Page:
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Evidence for Intramolecular N−H···O Resonance-Assisted Hydrogen Bonding in β-Enaminones and Related Heterodienes. A Combined Crystal-Structural, IR and NMR Spectroscopic, and Quantum-Mechanical Investigation

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journal contribution
posted on 06.10.2000, 00:00 by Paola Gilli, Valerio Bertolasi, Valeria Ferretti, Gastone Gilli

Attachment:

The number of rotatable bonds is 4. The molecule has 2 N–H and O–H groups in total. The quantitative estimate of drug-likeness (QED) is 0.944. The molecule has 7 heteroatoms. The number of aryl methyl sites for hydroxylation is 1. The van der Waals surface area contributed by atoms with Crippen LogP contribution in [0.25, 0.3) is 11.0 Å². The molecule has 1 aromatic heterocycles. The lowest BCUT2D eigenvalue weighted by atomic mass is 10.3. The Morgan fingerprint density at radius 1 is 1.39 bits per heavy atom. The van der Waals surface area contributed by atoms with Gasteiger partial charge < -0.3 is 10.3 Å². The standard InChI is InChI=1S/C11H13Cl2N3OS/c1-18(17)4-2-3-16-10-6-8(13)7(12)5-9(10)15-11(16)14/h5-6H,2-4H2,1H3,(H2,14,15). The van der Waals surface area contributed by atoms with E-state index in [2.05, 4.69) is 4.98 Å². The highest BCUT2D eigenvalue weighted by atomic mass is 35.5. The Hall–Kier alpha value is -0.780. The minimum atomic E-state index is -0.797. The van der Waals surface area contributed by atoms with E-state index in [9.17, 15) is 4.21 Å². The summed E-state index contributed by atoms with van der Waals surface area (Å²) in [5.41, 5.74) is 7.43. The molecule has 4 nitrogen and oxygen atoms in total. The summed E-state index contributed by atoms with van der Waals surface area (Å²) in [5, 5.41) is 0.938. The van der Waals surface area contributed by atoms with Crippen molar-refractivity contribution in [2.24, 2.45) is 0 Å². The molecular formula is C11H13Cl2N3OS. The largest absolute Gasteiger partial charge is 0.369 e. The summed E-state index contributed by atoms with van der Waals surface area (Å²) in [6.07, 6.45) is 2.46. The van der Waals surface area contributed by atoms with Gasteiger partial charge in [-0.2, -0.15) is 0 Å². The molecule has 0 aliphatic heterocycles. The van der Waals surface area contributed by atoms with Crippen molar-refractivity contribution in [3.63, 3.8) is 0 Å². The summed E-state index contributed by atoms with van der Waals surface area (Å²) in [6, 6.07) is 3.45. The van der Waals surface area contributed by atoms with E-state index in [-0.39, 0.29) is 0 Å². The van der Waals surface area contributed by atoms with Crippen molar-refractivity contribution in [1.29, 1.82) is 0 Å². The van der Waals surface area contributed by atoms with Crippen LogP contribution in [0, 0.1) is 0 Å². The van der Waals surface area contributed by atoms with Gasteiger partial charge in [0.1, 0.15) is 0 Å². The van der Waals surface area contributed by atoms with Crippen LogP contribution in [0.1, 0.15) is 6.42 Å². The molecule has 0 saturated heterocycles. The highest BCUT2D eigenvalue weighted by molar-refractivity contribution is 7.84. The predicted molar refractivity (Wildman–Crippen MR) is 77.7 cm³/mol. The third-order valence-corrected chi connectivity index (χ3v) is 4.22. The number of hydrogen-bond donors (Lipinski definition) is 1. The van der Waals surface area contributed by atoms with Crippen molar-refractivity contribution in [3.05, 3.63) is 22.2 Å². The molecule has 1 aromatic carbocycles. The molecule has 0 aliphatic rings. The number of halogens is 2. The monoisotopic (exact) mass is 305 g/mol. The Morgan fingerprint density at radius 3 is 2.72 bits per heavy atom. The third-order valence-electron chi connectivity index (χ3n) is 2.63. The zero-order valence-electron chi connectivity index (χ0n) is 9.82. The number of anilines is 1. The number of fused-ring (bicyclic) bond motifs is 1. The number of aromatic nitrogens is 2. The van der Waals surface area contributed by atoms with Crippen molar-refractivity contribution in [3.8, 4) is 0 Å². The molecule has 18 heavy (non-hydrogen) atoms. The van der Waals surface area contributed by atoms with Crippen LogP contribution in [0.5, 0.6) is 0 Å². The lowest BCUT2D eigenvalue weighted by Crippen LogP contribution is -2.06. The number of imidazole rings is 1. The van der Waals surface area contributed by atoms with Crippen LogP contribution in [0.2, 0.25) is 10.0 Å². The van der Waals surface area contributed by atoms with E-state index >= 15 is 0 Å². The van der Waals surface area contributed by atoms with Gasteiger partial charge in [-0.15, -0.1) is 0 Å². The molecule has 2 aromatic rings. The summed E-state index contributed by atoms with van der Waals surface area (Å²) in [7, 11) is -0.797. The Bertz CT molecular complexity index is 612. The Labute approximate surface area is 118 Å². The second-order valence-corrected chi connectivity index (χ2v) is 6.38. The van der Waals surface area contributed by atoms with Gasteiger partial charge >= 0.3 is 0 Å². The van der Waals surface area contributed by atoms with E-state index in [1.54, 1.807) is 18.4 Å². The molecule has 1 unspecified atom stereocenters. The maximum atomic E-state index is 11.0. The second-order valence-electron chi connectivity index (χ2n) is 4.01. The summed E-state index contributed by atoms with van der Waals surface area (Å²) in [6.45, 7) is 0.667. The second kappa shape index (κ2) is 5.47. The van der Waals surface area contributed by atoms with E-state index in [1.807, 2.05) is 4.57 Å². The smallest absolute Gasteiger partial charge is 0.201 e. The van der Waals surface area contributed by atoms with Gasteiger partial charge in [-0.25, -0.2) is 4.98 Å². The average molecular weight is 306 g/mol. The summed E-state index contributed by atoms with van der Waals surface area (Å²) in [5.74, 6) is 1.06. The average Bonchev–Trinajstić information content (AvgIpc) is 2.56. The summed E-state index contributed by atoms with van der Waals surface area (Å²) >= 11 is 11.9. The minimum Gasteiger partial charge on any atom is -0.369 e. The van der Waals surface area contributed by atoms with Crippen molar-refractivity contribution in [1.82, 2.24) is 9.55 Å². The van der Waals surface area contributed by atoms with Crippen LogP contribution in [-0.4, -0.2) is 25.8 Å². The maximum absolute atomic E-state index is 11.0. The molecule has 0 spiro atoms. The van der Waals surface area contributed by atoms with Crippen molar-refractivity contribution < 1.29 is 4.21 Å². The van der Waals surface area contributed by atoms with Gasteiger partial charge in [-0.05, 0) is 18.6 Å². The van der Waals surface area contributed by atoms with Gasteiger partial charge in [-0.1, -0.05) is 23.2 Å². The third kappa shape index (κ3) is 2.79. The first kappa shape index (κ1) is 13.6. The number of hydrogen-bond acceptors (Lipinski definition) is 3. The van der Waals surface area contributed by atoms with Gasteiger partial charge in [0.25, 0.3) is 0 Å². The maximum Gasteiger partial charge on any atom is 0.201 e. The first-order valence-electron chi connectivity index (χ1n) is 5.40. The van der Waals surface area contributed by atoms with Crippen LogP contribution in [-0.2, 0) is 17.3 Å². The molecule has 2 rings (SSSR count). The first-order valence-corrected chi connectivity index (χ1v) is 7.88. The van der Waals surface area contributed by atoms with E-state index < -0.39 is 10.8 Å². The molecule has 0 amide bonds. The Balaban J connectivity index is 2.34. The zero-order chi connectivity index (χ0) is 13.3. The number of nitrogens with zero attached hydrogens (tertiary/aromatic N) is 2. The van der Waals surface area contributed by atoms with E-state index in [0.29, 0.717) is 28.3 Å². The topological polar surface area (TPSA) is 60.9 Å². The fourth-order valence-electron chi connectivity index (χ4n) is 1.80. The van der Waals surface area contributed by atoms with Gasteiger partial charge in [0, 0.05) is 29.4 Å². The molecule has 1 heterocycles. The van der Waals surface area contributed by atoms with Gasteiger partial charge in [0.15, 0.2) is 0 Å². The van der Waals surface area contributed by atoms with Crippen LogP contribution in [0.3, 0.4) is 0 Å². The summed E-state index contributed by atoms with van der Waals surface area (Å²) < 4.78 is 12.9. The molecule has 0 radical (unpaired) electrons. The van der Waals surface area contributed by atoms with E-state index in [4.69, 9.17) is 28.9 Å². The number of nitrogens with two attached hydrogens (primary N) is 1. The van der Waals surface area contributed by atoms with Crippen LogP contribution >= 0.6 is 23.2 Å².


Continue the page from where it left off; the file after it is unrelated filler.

The resonance-assisted hydrogen bond (RAHB) is a model of synergistic interplay between π-delocalization and hydrogen-bond (H-bond) strengthening originally introduced (Gilli, G.; Bellucci, F.; Ferretti, V.; Bertolasi, V. J. Am. Chem. Soc. 1989, 111, 1023; Bertolasi, V.; Gilli, P.; Ferretti, V.; Gilli, G. J. Am. Chem. Soc. 1991, 113, 4917) for explaining the abnormally strong intramolecular O−H···O bonds formed by the ···OC−CC−OH··· β-enolone fragment I which are typical of β-diketone enols. The applicability of this model to the intramolecular N−H···O hydrogen bonds formed by a number of heteroconjugated systems (···OC−CC−NH···, β-enaminones II; ···OC−CN−NH···, ketohydrazones III; and ···ON−CC−NH···, nitrosoenamines IV) is investigated. The X-ray crystal structures of five molecules which close a six-membered ring by an intramolecular N−H···O bond through the resonant ···OX−CX−NH··· (X = C, N) fragments IIIV are compared to those of two other molecules closing the same ring through the nonresonant ···OC−C−C−NH··· β-aminone moiety V. Experimental findings are complemented by a CSD (Cambridge Structural Database) search of all compounds forming intramolecular N−H···O bonds through the molecular fragments IIV and by a comprehensive analysis of the IR νNH stretching frequencies and 1H NMR δNH chemical shifts available for compounds of these classes of known crystal structure. It is shown that all the descriptors of H-bond strength [d(N···O) shorthening, decrease of νNH, increase of δNH, and increase of π-delocalization within the heteroconjugated fragment] are mutually intercorrelated according to RAHB rules, which can then account for the strength of heteronuclear N−H···O bonds in IIIV as well as for that of the homonuclear O−H···O bonds in I. Heteronuclear N−H···O bonds appear, however, to have distinctive features. In particular, their strength turns out to be partially hampered by the proton affinity difference (ΔPA) between the N and O atoms, so that very strong H-bonds (2.65 ≥ d(N···O) ≥ 2.48 Å, 3200 ≥ νNH ≥ 2340 cm-1, 13 ≤ δNH ≤ 18 ppm) can occur only when the π-delocalization of the heterodienic moiety is associated with proper electron-attracting substituents which are able to decrease this ΔPA by increasing the NH acidity. Moreover, at variance with strong O−H···O RAHBs, whose protons are mostly found in nearly symmetrical positions, even the strongest N−H···O RAHBs are highly dissymmetric, despite the very similar changes undergone by both IR and 1H NMR spectra in O−H···O and N−H···O H-bonded systems. Specificities of heteronuclear H-bonds are shown to be interpretable by the electrostatic-covalent H-bond model (ECHBM) which was previously developed for the homonuclear case (Gilli, P.; Bertolasi, V.; Ferretti, V.; Gilli, G. J. Am. Chem. Soc. 1994, 116, 909). The conclusions drawn are corroborated by extended DFT quantum-mechanical calculations at the B3LYP/6-31+G(d,p)//B3LYP/6-31+G(d,p) level of theory and by full geometry optimization carried out on 27 variously substituted heterodienes IIIV and nonresonant β-aminones V. Calculations allow the estimation of H-bond energies that are found to be approximately 2.75 kcal mol-1 for nonresonant V and 5.22, 6.12, and 7.03 kcal mol-1 for unsubstituted resonant II, III, and IV, respectively. Proper substitutions of β-enaminone II nearly double H-bond energies, making them comparable to those calculated for homonuclear O−H···O RAHB in β-diketone enols (9.51 and 13.08 kcal mol-1 for malondialdehyde and acetylacetone, respectively).

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